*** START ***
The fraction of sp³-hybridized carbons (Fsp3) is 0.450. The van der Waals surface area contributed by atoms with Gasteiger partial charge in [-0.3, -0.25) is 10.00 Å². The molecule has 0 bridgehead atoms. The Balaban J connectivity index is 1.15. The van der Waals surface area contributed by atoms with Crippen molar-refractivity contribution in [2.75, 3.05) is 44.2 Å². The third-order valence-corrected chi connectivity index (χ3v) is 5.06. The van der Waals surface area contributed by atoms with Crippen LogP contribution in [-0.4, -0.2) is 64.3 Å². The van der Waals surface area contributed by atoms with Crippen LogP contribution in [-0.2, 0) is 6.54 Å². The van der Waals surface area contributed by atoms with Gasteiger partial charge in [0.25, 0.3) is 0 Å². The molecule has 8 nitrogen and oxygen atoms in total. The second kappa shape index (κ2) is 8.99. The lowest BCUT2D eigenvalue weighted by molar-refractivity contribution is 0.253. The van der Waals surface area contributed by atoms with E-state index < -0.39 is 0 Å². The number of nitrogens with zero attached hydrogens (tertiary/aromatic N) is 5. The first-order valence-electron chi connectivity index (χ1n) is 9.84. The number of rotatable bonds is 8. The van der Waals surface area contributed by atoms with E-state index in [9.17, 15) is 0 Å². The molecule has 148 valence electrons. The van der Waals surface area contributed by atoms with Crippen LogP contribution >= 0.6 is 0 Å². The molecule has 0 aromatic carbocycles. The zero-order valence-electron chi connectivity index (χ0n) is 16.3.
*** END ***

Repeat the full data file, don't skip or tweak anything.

The fraction of sp³-hybridized carbons (Fsp3) is 0.450. The van der Waals surface area contributed by atoms with Gasteiger partial charge in [-0.3, -0.25) is 10.00 Å². The molecule has 0 bridgehead atoms. The Balaban J connectivity index is 1.15. The van der Waals surface area contributed by atoms with Crippen molar-refractivity contribution in [2.75, 3.05) is 44.2 Å². The third-order valence-corrected chi connectivity index (χ3v) is 5.06. The van der Waals surface area contributed by atoms with Crippen LogP contribution in [-0.4, -0.2) is 64.3 Å². The van der Waals surface area contributed by atoms with Crippen LogP contribution in [-0.2, 0) is 6.54 Å². The van der Waals surface area contributed by atoms with Gasteiger partial charge in [0.25, 0.3) is 0 Å². The molecule has 8 nitrogen and oxygen atoms in total. The second kappa shape index (κ2) is 8.99. The lowest BCUT2D eigenvalue weighted by molar-refractivity contribution is 0.253. The van der Waals surface area contributed by atoms with E-state index < -0.39 is 0 Å². The number of nitrogens with zero attached hydrogens (tertiary/aromatic N) is 5. The first-order valence-electron chi connectivity index (χ1n) is 9.84. The number of rotatable bonds is 8. The van der Waals surface area contributed by atoms with E-state index in [9.17, 15) is 0 Å². The molecule has 148 valence electrons. The van der Waals surface area contributed by atoms with Crippen LogP contribution >= 0.6 is 0 Å². The molecule has 0 aromatic carbocycles. The zero-order valence-electron chi connectivity index (χ0n) is 16.3.